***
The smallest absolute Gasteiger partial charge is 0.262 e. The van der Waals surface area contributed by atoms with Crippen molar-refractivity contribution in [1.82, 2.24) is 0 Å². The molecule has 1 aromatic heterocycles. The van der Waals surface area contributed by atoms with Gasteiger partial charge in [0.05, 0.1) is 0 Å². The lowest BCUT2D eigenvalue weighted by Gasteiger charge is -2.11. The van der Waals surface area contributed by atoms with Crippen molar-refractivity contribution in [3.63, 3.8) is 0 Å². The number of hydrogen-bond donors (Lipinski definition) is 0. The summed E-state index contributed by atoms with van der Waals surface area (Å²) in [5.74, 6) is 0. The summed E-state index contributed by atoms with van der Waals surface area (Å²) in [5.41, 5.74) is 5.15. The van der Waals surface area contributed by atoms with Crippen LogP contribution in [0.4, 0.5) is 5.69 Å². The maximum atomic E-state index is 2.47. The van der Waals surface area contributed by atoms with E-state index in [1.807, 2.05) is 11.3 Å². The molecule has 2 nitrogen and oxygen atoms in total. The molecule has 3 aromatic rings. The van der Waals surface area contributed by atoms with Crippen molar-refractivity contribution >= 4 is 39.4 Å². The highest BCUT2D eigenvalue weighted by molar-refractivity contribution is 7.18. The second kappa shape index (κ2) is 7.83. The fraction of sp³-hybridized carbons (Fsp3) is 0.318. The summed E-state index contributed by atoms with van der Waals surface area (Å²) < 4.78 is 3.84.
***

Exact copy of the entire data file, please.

The smallest absolute Gasteiger partial charge is 0.262 e. The van der Waals surface area contributed by atoms with Crippen molar-refractivity contribution in [1.82, 2.24) is 0 Å². The molecule has 1 aromatic heterocycles. The van der Waals surface area contributed by atoms with Gasteiger partial charge in [0.05, 0.1) is 0 Å². The lowest BCUT2D eigenvalue weighted by Gasteiger charge is -2.11. The van der Waals surface area contributed by atoms with Crippen molar-refractivity contribution in [3.63, 3.8) is 0 Å². The number of hydrogen-bond donors (Lipinski definition) is 0. The summed E-state index contributed by atoms with van der Waals surface area (Å²) in [5.74, 6) is 0. The summed E-state index contributed by atoms with van der Waals surface area (Å²) in [5.41, 5.74) is 5.15. The van der Waals surface area contributed by atoms with Crippen LogP contribution in [0.4, 0.5) is 5.69 Å². The maximum atomic E-state index is 2.47. The van der Waals surface area contributed by atoms with E-state index in [1.807, 2.05) is 11.3 Å². The molecule has 2 nitrogen and oxygen atoms in total. The molecule has 3 aromatic rings. The van der Waals surface area contributed by atoms with Crippen molar-refractivity contribution >= 4 is 39.4 Å². The highest BCUT2D eigenvalue weighted by molar-refractivity contribution is 7.18. The second kappa shape index (κ2) is 7.83. The fraction of sp³-hybridized carbons (Fsp3) is 0.318. The summed E-state index contributed by atoms with van der Waals surface area (Å²) < 4.78 is 3.84.